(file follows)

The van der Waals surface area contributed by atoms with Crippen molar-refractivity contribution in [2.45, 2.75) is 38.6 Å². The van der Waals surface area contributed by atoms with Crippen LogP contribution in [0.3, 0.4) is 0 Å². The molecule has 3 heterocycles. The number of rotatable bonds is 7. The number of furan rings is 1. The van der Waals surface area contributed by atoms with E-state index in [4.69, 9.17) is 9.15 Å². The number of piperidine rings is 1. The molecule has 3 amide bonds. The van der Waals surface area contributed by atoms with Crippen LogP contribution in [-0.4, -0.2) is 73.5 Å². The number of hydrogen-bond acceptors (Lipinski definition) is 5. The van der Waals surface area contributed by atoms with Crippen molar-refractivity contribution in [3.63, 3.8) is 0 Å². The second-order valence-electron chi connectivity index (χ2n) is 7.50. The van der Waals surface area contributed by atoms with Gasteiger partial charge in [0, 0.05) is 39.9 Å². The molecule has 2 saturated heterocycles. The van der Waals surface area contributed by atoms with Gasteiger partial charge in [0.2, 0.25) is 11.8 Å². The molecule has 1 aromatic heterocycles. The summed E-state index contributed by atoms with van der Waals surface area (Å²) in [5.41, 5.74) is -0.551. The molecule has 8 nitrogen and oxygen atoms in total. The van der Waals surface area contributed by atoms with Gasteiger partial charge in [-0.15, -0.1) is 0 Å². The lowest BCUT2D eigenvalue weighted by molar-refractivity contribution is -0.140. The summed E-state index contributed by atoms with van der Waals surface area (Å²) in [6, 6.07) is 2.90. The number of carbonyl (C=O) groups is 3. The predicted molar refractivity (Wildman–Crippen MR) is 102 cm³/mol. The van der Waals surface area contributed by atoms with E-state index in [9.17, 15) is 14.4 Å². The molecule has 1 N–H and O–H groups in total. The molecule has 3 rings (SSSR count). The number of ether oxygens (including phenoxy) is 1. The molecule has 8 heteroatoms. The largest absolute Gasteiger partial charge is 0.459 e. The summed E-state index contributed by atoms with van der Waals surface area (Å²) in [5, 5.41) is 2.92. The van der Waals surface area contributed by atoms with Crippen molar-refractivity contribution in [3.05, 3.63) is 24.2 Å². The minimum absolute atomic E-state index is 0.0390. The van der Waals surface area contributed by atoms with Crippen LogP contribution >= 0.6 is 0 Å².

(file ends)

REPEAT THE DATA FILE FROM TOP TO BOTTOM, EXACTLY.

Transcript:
The van der Waals surface area contributed by atoms with Crippen molar-refractivity contribution in [2.45, 2.75) is 38.6 Å². The van der Waals surface area contributed by atoms with Crippen LogP contribution in [0.3, 0.4) is 0 Å². The molecule has 3 heterocycles. The number of rotatable bonds is 7. The number of furan rings is 1. The van der Waals surface area contributed by atoms with E-state index in [4.69, 9.17) is 9.15 Å². The number of piperidine rings is 1. The molecule has 3 amide bonds. The van der Waals surface area contributed by atoms with Crippen LogP contribution in [-0.4, -0.2) is 73.5 Å². The number of hydrogen-bond acceptors (Lipinski definition) is 5. The van der Waals surface area contributed by atoms with Crippen molar-refractivity contribution in [3.63, 3.8) is 0 Å². The second-order valence-electron chi connectivity index (χ2n) is 7.50. The van der Waals surface area contributed by atoms with Gasteiger partial charge in [0, 0.05) is 39.9 Å². The molecule has 2 saturated heterocycles. The van der Waals surface area contributed by atoms with Gasteiger partial charge in [0.2, 0.25) is 11.8 Å². The molecule has 1 aromatic heterocycles. The summed E-state index contributed by atoms with van der Waals surface area (Å²) in [5.41, 5.74) is -0.551. The molecule has 8 nitrogen and oxygen atoms in total. The van der Waals surface area contributed by atoms with Gasteiger partial charge in [-0.15, -0.1) is 0 Å². The lowest BCUT2D eigenvalue weighted by molar-refractivity contribution is -0.140. The summed E-state index contributed by atoms with van der Waals surface area (Å²) in [6, 6.07) is 2.90. The number of carbonyl (C=O) groups is 3. The predicted molar refractivity (Wildman–Crippen MR) is 102 cm³/mol. The van der Waals surface area contributed by atoms with E-state index in [9.17, 15) is 14.4 Å². The molecule has 1 N–H and O–H groups in total. The molecule has 3 rings (SSSR count). The number of ether oxygens (including phenoxy) is 1. The molecule has 8 heteroatoms. The largest absolute Gasteiger partial charge is 0.459 e. The summed E-state index contributed by atoms with van der Waals surface area (Å²) in [5, 5.41) is 2.92. The van der Waals surface area contributed by atoms with Crippen molar-refractivity contribution in [3.05, 3.63) is 24.2 Å². The minimum absolute atomic E-state index is 0.0390. The van der Waals surface area contributed by atoms with Crippen LogP contribution >= 0.6 is 0 Å².